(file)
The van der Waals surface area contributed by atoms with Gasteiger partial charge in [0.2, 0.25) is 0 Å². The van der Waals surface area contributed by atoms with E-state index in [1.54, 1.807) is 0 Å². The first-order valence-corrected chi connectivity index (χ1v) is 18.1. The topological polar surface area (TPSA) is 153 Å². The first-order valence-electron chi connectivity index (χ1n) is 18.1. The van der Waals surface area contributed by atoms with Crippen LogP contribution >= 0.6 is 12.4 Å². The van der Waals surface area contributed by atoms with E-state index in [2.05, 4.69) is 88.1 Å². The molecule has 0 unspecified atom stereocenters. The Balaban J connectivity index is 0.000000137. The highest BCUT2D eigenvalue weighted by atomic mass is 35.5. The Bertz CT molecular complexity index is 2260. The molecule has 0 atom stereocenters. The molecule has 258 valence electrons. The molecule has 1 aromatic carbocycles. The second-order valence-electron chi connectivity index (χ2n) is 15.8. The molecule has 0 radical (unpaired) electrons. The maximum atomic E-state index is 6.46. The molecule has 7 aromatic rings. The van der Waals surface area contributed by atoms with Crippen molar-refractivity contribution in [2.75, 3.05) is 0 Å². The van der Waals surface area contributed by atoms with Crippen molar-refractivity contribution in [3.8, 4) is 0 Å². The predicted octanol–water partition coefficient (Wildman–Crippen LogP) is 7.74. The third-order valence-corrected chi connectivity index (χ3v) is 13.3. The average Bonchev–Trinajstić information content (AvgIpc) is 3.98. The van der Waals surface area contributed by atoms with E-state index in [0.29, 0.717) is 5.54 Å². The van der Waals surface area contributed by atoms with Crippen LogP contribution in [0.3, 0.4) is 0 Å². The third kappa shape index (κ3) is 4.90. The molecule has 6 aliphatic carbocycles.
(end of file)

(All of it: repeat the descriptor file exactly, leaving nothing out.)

The van der Waals surface area contributed by atoms with Gasteiger partial charge in [0.2, 0.25) is 0 Å². The van der Waals surface area contributed by atoms with E-state index in [1.54, 1.807) is 0 Å². The first-order valence-corrected chi connectivity index (χ1v) is 18.1. The topological polar surface area (TPSA) is 153 Å². The first-order valence-electron chi connectivity index (χ1n) is 18.1. The van der Waals surface area contributed by atoms with Crippen LogP contribution >= 0.6 is 12.4 Å². The van der Waals surface area contributed by atoms with E-state index in [2.05, 4.69) is 88.1 Å². The molecule has 0 unspecified atom stereocenters. The Balaban J connectivity index is 0.000000137. The highest BCUT2D eigenvalue weighted by atomic mass is 35.5. The Bertz CT molecular complexity index is 2260. The molecule has 0 atom stereocenters. The molecule has 258 valence electrons. The molecule has 1 aromatic carbocycles. The second-order valence-electron chi connectivity index (χ2n) is 15.8. The molecule has 0 radical (unpaired) electrons. The maximum atomic E-state index is 6.46. The molecule has 7 aromatic rings. The van der Waals surface area contributed by atoms with Crippen molar-refractivity contribution in [2.75, 3.05) is 0 Å². The van der Waals surface area contributed by atoms with Crippen molar-refractivity contribution in [3.8, 4) is 0 Å². The predicted octanol–water partition coefficient (Wildman–Crippen LogP) is 7.74. The third-order valence-corrected chi connectivity index (χ3v) is 13.3. The average Bonchev–Trinajstić information content (AvgIpc) is 3.98. The van der Waals surface area contributed by atoms with E-state index in [0.29, 0.717) is 5.54 Å². The van der Waals surface area contributed by atoms with Crippen LogP contribution in [0.3, 0.4) is 0 Å². The third kappa shape index (κ3) is 4.90. The molecule has 6 aliphatic carbocycles.